When evaluating education in our state, focus on the facts and ignore the myths. We have dedicated record amounts of funding to our students, rewarded our best performing teachers and improved the safety of our schools. I am proud of our investment in our students. They are Florida’s future.

Kathleen Passidomo aims to protect state’s affordable housing trust fund

Florida Politics

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While Florida communities persistently face affordable housing issues, a trust fund to help solve the problem remains an easy pot to raid.

But state Sen. Kathleen Passidomo hopes to safeguard those dollars in next year’s budget.

One of the first bills filed by the Naples Republican for this session aims to protect the State Housing Trust Fund and Local Government Housing Trust Fund, better known as the Sadowski Trust.

“If we have funds designated for a trust, they should be used for that purpose,” Passidomo said. “It should be an extraordinary event to use these funds for something else.”

Her bill (SB 70) seeks to stop what happened last year, when the Trust seemed intact up until the annual budget conference, when lawmakers swept millions out of the fund to help pay for a school security bill passed after the Marjory Stoneman Douglas High School shooting in Parkland.

That reasoning seemed compelling when the mid-February shooting threw the entire Legislative Session sideways.

But Jaimie Ross, CEO of the Florida Housing Coalition, said the reasoning doesn’t explain the trust getting raided every year for more than a decade.

“Isn’t there always something?” she said. “Before Parkland, why was it swept away then?”

The answer varies year to year. In 2017, Gov. Rick Scott called for the funds to be used for economic development. For years, the Great Recession and a connected loss in revenues justified more raids.

To Ross, it’s clear the best economic benefit for an affordable housing trust is to be used for affordable housing. That also seems the honest approach.

The Trust, established in 1992, gets funded through a documentary stamp tax paid on all real estate transactions in Florida.

It’s the rare tax on an industry supported at the time by Florida homebuilders and real estate professionals based on the fact the revenues generated by the tax would go toward improving housing inventory, something that would benefit the industries paying into the fund, Ross said.

For 10 years, that’s exactly what happened to the fund. But in 2002, as Florida dealt with tourism decline and an economic downturn after the Sept. 11 attacks in 2001, lawmakers raided the trust fund. Ever since, full funding seemed a relic of a bygone era.

Last year, Passidomo fought to protect the funding, left untouched in the Senate-approved version of the state budget.

But in the Florida House, where then-state Rep. Sean Shaw, a Tampa Democrat, championed similar protections, the trust did not fare so well. House members voted to sweep $182 million out of the fund, estimated last year at more than $308 million.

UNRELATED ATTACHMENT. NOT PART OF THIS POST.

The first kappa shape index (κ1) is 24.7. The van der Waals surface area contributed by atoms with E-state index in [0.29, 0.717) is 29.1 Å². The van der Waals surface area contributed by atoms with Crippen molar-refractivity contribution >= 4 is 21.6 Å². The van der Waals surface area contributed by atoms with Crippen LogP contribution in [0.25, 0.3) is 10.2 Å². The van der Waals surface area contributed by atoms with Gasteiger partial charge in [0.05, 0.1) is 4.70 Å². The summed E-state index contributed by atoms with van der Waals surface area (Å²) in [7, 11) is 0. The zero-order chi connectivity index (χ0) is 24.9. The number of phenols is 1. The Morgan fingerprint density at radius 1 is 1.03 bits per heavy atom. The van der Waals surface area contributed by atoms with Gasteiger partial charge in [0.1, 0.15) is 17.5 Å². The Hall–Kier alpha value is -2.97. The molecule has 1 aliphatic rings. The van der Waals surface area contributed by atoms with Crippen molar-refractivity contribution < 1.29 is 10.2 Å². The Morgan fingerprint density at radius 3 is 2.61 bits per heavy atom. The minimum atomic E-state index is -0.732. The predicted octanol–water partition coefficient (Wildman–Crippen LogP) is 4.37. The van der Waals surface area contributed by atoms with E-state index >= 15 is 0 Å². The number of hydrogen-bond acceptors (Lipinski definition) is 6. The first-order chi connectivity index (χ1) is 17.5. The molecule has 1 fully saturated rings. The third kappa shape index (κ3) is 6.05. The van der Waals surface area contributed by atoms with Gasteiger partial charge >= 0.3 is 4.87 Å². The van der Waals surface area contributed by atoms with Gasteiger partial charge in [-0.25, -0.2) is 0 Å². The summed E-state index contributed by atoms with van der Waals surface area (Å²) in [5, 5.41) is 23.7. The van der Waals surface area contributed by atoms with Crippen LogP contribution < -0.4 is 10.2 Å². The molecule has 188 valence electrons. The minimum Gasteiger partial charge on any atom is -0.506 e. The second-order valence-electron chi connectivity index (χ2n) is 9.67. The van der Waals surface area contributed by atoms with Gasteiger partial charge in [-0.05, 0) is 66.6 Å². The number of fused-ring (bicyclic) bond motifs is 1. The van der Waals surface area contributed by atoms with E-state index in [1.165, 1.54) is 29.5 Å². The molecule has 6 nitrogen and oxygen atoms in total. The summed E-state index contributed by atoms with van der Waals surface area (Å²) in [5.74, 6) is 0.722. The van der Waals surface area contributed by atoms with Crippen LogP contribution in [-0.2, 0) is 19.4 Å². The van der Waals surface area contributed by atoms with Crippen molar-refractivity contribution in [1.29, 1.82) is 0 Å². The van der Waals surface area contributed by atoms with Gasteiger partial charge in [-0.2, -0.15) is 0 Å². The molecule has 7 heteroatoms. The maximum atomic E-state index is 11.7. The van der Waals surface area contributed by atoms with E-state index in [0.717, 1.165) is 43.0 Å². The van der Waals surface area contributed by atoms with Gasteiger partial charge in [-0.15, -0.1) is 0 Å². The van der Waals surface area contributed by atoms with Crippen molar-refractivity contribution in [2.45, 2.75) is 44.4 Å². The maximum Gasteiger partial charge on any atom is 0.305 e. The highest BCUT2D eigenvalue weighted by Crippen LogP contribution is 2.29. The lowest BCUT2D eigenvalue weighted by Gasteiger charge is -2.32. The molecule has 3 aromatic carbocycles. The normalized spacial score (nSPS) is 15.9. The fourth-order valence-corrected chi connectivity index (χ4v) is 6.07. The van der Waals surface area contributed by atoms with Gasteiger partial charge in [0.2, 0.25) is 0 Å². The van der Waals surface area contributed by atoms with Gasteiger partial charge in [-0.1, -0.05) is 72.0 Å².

When House and Senate leaders went into conference, the trust fund became a casualty of negotiations.

“Because of Parkland, we swept a lot of trust funds,” said Senate Appropriations Chairman Rob Bradley at the time. “There just isn’t enough money there to maintain the Senate’s position of not sweeping the fund — we are going to be sweeping that fund.”

For the coming fiscal year, the most recent revenue estimates estimate some $328 million to come into the Sadowski Trust. If used appropriately, Ross said that could generate $4 billion in economic impact for the state.

And Passidomo said with the economy booming but incomes rising unevenly, the need for affordable housing dollars will be as great as ever.

“There’s affordable, attainable workforce housing issues around the state,” she said. In many parts of Florida, including the Naples area, high real estate costs mean professionals from hairdressers to young attorneys can’t afford to live within 45 minutes of where they work.

During the Great Recession, there seemed a widespread acknowledgement the housing bubble burst created its own affordable housing stock through foreclosures and market decline. But that’s no longer the case.

“As values come back and the economy gets better, our employment rate is way down, but young workers have no place to live,” she said.

Developers tend to build the best and highest use on land, preferring to develop subdivisions on mini-mansions that sell at luxury prices, particularly within coastal communities rich in retirement amenities.

Now, Passidomo said, the state needs to create new programs and provide subsidies so that builders create working class housing stock. That could mean retrofitting empty strip malls into rental apartments, or simply supplementing lower rents for landlords willing to work with the state.

But in the always-a-reason-for-a-raid department, there’s already talk in Tallahassee about whether Sadowski Trust dollars can be used to help areas devastated by Hurricane Michael.

The idea makes Ross bristle.

“That is very unfortunate,” she said. “The federal government provides the housing assistance we need to recover from emergencies.”

Lawmakers may be tempted to use Sadowski dollars for short-term response, but if they do that, the federal grants that eventually come to the state cannot be used to replenish the trust. Once again, affordable housing funding will suffer and the housing crisis will worsen unabated, she said.

But these days, after raiding trust funds became the status quo, Ross worries many lawmakers don’t even consider using the dollars as a violation. Most lawmakers in Tallahassee never approved a budget that left the Sadowski Trust intact.

Her hope is that a new administration will leave the funding alone in his budget.